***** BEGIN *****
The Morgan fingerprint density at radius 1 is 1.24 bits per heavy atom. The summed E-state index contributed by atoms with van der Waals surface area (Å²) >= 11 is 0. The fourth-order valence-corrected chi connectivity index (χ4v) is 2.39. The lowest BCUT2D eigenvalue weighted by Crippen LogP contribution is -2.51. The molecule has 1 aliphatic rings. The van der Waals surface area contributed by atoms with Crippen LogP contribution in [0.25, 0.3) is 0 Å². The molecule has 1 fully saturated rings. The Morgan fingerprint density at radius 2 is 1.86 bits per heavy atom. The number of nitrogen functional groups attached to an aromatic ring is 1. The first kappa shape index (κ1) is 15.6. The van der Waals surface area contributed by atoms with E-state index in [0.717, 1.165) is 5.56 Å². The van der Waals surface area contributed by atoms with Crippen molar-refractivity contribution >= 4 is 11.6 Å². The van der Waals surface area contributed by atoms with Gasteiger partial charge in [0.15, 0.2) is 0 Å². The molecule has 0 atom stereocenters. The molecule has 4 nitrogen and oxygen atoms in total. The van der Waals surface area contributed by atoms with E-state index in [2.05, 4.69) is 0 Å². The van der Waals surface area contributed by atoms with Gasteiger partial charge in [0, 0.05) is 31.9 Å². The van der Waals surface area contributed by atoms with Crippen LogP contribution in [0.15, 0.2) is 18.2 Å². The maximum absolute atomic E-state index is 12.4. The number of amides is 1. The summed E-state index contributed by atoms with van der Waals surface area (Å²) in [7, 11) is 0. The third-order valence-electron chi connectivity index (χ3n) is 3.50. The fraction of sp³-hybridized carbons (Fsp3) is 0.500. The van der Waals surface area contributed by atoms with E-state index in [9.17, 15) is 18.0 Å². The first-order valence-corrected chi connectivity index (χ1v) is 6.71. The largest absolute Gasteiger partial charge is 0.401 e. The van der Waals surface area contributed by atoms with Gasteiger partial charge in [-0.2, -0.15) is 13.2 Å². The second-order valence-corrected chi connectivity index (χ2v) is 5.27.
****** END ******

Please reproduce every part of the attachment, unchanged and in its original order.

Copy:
The Morgan fingerprint density at radius 1 is 1.24 bits per heavy atom. The summed E-state index contributed by atoms with van der Waals surface area (Å²) >= 11 is 0. The fourth-order valence-corrected chi connectivity index (χ4v) is 2.39. The lowest BCUT2D eigenvalue weighted by Crippen LogP contribution is -2.51. The molecule has 1 aliphatic rings. The van der Waals surface area contributed by atoms with Crippen LogP contribution in [0.25, 0.3) is 0 Å². The molecule has 1 fully saturated rings. The Morgan fingerprint density at radius 2 is 1.86 bits per heavy atom. The number of nitrogen functional groups attached to an aromatic ring is 1. The first kappa shape index (κ1) is 15.6. The van der Waals surface area contributed by atoms with E-state index in [0.717, 1.165) is 5.56 Å². The van der Waals surface area contributed by atoms with Crippen molar-refractivity contribution >= 4 is 11.6 Å². The van der Waals surface area contributed by atoms with Gasteiger partial charge in [0.15, 0.2) is 0 Å². The molecule has 0 atom stereocenters. The molecule has 4 nitrogen and oxygen atoms in total. The van der Waals surface area contributed by atoms with E-state index in [2.05, 4.69) is 0 Å². The van der Waals surface area contributed by atoms with Gasteiger partial charge in [0, 0.05) is 31.9 Å². The van der Waals surface area contributed by atoms with Crippen LogP contribution in [0.15, 0.2) is 18.2 Å². The maximum absolute atomic E-state index is 12.4. The number of amides is 1. The summed E-state index contributed by atoms with van der Waals surface area (Å²) in [7, 11) is 0. The third-order valence-electron chi connectivity index (χ3n) is 3.50. The fraction of sp³-hybridized carbons (Fsp3) is 0.500. The van der Waals surface area contributed by atoms with E-state index in [9.17, 15) is 18.0 Å². The first-order valence-corrected chi connectivity index (χ1v) is 6.71. The largest absolute Gasteiger partial charge is 0.401 e. The van der Waals surface area contributed by atoms with Gasteiger partial charge in [-0.2, -0.15) is 13.2 Å². The second-order valence-corrected chi connectivity index (χ2v) is 5.27.